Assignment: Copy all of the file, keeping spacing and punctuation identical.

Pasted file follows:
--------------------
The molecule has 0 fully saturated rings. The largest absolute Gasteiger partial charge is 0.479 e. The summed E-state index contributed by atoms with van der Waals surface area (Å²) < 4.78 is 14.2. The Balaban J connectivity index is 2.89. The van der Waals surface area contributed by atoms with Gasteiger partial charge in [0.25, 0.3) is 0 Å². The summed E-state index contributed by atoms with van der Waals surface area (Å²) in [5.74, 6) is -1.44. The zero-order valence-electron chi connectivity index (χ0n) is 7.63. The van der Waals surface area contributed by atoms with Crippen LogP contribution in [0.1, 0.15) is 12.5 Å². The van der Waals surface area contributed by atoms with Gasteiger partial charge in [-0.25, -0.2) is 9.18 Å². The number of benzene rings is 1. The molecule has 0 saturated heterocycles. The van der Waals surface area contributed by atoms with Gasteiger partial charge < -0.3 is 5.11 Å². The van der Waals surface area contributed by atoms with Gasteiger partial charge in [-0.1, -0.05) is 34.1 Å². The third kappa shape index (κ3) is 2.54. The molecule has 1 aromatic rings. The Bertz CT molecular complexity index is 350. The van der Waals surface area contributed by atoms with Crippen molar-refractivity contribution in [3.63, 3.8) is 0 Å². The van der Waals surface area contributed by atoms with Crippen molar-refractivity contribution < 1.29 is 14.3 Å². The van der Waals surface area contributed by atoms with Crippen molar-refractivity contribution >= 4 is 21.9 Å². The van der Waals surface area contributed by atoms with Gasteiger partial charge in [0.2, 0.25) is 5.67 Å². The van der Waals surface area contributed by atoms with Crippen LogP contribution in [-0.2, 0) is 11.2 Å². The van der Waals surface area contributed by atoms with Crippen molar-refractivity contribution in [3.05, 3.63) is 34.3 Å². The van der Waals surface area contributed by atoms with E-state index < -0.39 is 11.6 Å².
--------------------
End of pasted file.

The molecule has 0 fully saturated rings. The largest absolute Gasteiger partial charge is 0.479 e. The summed E-state index contributed by atoms with van der Waals surface area (Å²) < 4.78 is 14.2. The Balaban J connectivity index is 2.89. The van der Waals surface area contributed by atoms with Gasteiger partial charge in [0.25, 0.3) is 0 Å². The summed E-state index contributed by atoms with van der Waals surface area (Å²) in [5.74, 6) is -1.44. The zero-order valence-electron chi connectivity index (χ0n) is 7.63. The van der Waals surface area contributed by atoms with Crippen LogP contribution in [0.1, 0.15) is 12.5 Å². The van der Waals surface area contributed by atoms with Gasteiger partial charge in [-0.25, -0.2) is 9.18 Å². The number of benzene rings is 1. The molecule has 0 saturated heterocycles. The van der Waals surface area contributed by atoms with Gasteiger partial charge < -0.3 is 5.11 Å². The van der Waals surface area contributed by atoms with Gasteiger partial charge in [-0.1, -0.05) is 34.1 Å². The third kappa shape index (κ3) is 2.54. The molecule has 1 aromatic rings. The Bertz CT molecular complexity index is 350. The van der Waals surface area contributed by atoms with Crippen molar-refractivity contribution in [3.63, 3.8) is 0 Å². The van der Waals surface area contributed by atoms with Crippen molar-refractivity contribution < 1.29 is 14.3 Å². The van der Waals surface area contributed by atoms with Crippen molar-refractivity contribution >= 4 is 21.9 Å². The van der Waals surface area contributed by atoms with Gasteiger partial charge in [0.2, 0.25) is 5.67 Å². The van der Waals surface area contributed by atoms with Crippen LogP contribution in [-0.2, 0) is 11.2 Å². The van der Waals surface area contributed by atoms with Crippen molar-refractivity contribution in [3.05, 3.63) is 34.3 Å². The van der Waals surface area contributed by atoms with E-state index < -0.39 is 11.6 Å².